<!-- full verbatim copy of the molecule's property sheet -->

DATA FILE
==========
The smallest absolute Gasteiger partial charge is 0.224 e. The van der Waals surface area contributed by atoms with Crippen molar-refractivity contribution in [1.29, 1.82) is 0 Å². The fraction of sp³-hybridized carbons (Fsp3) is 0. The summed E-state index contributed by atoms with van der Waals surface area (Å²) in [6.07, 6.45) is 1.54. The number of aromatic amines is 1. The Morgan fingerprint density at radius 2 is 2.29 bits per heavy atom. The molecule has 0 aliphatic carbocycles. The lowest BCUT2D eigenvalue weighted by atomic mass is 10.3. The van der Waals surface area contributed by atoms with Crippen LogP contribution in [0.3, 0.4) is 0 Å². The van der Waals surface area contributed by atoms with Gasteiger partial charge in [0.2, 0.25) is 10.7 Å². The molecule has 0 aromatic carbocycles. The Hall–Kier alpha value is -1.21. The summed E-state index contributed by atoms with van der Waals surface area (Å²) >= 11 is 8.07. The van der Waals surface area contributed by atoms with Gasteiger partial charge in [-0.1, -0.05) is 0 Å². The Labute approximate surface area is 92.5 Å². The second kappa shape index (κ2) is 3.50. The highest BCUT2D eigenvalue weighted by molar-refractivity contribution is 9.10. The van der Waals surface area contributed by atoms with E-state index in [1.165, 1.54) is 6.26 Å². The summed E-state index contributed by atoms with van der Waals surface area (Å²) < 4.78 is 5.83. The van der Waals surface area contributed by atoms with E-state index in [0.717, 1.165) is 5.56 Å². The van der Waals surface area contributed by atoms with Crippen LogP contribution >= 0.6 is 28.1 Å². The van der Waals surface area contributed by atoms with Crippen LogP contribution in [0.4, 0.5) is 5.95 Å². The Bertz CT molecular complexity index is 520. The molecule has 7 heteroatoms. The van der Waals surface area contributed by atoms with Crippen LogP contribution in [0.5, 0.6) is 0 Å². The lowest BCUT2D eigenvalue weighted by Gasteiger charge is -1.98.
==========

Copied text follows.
The smallest absolute Gasteiger partial charge is 0.224 e. The van der Waals surface area contributed by atoms with Crippen molar-refractivity contribution in [1.29, 1.82) is 0 Å². The fraction of sp³-hybridized carbons (Fsp3) is 0. The summed E-state index contributed by atoms with van der Waals surface area (Å²) in [6.07, 6.45) is 1.54. The number of aromatic amines is 1. The Morgan fingerprint density at radius 2 is 2.29 bits per heavy atom. The molecule has 0 aliphatic carbocycles. The lowest BCUT2D eigenvalue weighted by atomic mass is 10.3. The van der Waals surface area contributed by atoms with Crippen LogP contribution in [0.3, 0.4) is 0 Å². The van der Waals surface area contributed by atoms with Gasteiger partial charge in [0.2, 0.25) is 10.7 Å². The molecule has 0 aromatic carbocycles. The Hall–Kier alpha value is -1.21. The summed E-state index contributed by atoms with van der Waals surface area (Å²) >= 11 is 8.07. The van der Waals surface area contributed by atoms with Gasteiger partial charge in [-0.1, -0.05) is 0 Å². The Labute approximate surface area is 92.5 Å². The second kappa shape index (κ2) is 3.50. The highest BCUT2D eigenvalue weighted by molar-refractivity contribution is 9.10. The van der Waals surface area contributed by atoms with E-state index in [1.165, 1.54) is 6.26 Å². The summed E-state index contributed by atoms with van der Waals surface area (Å²) < 4.78 is 5.83. The van der Waals surface area contributed by atoms with E-state index in [0.717, 1.165) is 5.56 Å². The van der Waals surface area contributed by atoms with Crippen LogP contribution >= 0.6 is 28.1 Å². The van der Waals surface area contributed by atoms with Crippen LogP contribution in [0.4, 0.5) is 5.95 Å². The Bertz CT molecular complexity index is 520. The molecule has 7 heteroatoms. The van der Waals surface area contributed by atoms with Crippen LogP contribution in [0.5, 0.6) is 0 Å². The lowest BCUT2D eigenvalue weighted by Gasteiger charge is -1.98.